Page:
Forbes crunched the numbers for Papa John’s and discovered that they could finance healthcare for everyone by raising the prices of their (really crappy) pizza by around three to five cents per pizza.
Last year, Papa John’s International captured $1.218 billion in revenue. Total operating expenses were $1.131 billion. So if Schnatter’s math is accurate (Obamacare will cost his company $5-8 million more annually), then new regulation translates into a .4% to .7% (yes, fractions of a percent) expense increase. It’s difficult to set that ratio against the proposed pie increase, given size and topping differentials, but many of their large specialty pizzas run for $16. Remarkably, a 10-14 cent increase on a $16 pizza falls in a comparable range: .6% to.9%. But the cost transference becomes less equitable if you’re looking at medium pizzas, which run closer to $12, meaning a .8% to 1.15% price increase.
For the sake of argument, let’s say that Papa John’s sells exactly half medium/half large specialty pizzas. Averaging the ranges for both sizes, then averaging that product yields a .86% price increase — well outside the range of what Schnatter says Obamacare will cost him.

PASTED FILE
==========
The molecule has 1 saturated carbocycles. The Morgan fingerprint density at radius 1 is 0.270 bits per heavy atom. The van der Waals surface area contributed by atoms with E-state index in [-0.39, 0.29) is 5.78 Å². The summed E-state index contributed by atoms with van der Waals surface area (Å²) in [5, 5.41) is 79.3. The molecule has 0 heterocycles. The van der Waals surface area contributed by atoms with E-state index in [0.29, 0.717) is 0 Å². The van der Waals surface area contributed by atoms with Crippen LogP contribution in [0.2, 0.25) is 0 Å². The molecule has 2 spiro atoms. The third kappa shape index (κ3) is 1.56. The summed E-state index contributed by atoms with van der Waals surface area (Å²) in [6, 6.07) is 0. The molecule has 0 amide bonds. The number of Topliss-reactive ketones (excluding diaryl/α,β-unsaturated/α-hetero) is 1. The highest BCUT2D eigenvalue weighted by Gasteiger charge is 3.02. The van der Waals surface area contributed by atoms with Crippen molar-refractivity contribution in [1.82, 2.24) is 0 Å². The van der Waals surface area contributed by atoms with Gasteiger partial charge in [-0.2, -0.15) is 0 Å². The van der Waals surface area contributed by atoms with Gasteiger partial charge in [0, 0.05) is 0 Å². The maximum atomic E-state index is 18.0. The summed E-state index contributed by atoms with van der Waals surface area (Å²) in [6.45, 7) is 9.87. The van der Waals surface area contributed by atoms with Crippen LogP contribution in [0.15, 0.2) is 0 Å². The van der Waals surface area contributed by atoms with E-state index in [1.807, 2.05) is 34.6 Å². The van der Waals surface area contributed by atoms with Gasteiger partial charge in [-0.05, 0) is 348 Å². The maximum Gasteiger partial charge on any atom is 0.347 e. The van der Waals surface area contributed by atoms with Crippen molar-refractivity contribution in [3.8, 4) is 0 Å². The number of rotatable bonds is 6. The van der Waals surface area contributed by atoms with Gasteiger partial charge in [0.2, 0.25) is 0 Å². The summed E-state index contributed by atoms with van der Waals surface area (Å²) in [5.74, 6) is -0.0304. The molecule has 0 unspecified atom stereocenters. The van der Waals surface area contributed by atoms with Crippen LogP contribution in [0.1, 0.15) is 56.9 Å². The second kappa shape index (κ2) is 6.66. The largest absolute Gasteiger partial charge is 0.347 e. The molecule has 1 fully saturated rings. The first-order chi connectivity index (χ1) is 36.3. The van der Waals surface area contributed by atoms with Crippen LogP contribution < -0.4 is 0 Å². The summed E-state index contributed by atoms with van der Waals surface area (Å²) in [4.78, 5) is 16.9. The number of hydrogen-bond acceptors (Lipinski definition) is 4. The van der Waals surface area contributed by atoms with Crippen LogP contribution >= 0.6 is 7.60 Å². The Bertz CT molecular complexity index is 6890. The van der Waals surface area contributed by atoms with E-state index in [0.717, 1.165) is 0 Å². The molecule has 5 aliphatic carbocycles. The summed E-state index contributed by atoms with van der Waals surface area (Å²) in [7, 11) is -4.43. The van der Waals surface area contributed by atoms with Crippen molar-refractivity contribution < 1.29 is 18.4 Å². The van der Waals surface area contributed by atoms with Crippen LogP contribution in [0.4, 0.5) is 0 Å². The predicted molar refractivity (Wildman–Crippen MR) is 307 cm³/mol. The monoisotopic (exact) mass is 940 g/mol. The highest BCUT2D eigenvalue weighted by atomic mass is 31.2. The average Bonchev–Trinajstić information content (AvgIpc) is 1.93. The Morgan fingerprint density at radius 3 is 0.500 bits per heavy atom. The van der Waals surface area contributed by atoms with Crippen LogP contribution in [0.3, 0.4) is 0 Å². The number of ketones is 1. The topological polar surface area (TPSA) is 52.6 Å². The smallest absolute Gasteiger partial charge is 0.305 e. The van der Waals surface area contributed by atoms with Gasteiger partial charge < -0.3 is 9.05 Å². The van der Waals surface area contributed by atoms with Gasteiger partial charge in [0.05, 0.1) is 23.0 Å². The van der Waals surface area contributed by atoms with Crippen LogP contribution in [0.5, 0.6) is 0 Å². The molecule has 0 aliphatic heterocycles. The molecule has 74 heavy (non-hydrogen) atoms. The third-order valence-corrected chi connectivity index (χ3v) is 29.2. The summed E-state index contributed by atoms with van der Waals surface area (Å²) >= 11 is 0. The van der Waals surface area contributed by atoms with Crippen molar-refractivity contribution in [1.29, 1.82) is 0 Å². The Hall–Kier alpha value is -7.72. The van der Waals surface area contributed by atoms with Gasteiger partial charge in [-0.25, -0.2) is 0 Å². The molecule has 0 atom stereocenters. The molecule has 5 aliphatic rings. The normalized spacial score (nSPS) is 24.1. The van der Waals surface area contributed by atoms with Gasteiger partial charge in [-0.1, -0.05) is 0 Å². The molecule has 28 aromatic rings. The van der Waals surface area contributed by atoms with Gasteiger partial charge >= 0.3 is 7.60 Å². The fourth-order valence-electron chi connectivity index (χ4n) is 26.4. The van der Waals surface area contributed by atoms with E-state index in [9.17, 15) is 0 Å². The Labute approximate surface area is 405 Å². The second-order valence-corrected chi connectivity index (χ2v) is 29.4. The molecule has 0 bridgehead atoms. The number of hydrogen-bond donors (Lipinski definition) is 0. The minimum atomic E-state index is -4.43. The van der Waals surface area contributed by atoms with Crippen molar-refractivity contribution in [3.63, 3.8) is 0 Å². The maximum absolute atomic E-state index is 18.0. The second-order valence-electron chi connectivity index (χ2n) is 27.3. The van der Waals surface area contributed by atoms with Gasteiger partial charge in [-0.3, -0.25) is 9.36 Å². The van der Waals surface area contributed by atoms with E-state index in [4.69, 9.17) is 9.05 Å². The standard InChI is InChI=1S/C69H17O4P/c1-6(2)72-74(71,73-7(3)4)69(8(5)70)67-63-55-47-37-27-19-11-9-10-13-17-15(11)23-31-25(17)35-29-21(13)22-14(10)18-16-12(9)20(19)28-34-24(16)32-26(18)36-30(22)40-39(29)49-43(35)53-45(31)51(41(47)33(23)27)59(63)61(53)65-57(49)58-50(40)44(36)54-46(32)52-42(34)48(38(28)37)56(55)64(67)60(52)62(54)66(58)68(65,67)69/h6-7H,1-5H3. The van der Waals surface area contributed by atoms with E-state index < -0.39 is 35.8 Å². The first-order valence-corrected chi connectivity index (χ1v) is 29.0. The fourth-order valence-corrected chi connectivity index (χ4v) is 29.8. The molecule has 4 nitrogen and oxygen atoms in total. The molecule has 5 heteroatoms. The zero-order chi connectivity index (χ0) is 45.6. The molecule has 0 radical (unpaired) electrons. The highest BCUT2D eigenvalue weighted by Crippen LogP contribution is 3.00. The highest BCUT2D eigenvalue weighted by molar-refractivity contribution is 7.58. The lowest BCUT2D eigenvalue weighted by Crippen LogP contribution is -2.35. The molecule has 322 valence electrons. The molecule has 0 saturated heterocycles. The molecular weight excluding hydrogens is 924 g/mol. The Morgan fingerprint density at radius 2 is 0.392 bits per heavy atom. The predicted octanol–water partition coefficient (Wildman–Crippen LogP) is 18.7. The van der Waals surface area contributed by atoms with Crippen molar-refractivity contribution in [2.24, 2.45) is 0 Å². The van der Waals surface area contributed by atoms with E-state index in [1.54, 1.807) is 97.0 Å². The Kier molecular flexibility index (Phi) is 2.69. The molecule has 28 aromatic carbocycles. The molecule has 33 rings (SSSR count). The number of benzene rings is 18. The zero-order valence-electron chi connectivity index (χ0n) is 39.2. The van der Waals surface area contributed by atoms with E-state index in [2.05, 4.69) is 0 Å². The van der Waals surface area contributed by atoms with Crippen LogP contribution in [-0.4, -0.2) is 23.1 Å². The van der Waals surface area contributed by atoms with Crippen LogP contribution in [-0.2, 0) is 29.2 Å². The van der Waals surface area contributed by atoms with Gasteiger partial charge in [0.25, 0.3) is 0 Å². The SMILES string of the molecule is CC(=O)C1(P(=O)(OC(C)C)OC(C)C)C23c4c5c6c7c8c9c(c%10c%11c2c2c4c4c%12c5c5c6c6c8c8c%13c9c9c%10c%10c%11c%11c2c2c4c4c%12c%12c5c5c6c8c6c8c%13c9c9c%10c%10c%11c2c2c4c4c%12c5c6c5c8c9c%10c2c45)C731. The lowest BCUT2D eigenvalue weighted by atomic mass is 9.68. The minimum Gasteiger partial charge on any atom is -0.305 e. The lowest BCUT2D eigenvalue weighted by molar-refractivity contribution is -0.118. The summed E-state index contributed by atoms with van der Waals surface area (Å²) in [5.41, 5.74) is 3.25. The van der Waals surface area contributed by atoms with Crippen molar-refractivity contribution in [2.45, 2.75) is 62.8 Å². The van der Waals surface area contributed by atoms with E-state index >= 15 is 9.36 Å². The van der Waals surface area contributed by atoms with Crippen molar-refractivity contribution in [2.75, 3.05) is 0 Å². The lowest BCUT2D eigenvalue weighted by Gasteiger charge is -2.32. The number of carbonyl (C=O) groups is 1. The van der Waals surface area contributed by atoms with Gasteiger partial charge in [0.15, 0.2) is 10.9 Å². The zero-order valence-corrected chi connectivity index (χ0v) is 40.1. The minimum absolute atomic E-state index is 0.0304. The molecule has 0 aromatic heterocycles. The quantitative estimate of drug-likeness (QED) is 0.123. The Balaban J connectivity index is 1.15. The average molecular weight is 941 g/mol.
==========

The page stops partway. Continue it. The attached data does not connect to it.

So how much would prices go up, under these 50/50 conditions, if they were to fairly reflect the increased cost of doing business onset by Obamacare? Roughly 3.4 to 4.6 cents a pie.
I’ve tried Papa John’s exactly once and hated its pizza. But I suppose for the millions of others who buy it, I’m positive they wouldn’t even notice the price increase.
But of course this has nothing to do with actual money or Schnatter’s massive fortune. It has everything to do with a rich white conservative Republican throwing a tantrum. And his tantrum means his diminishing employees — and their families — won’t get health insurance. Good guy.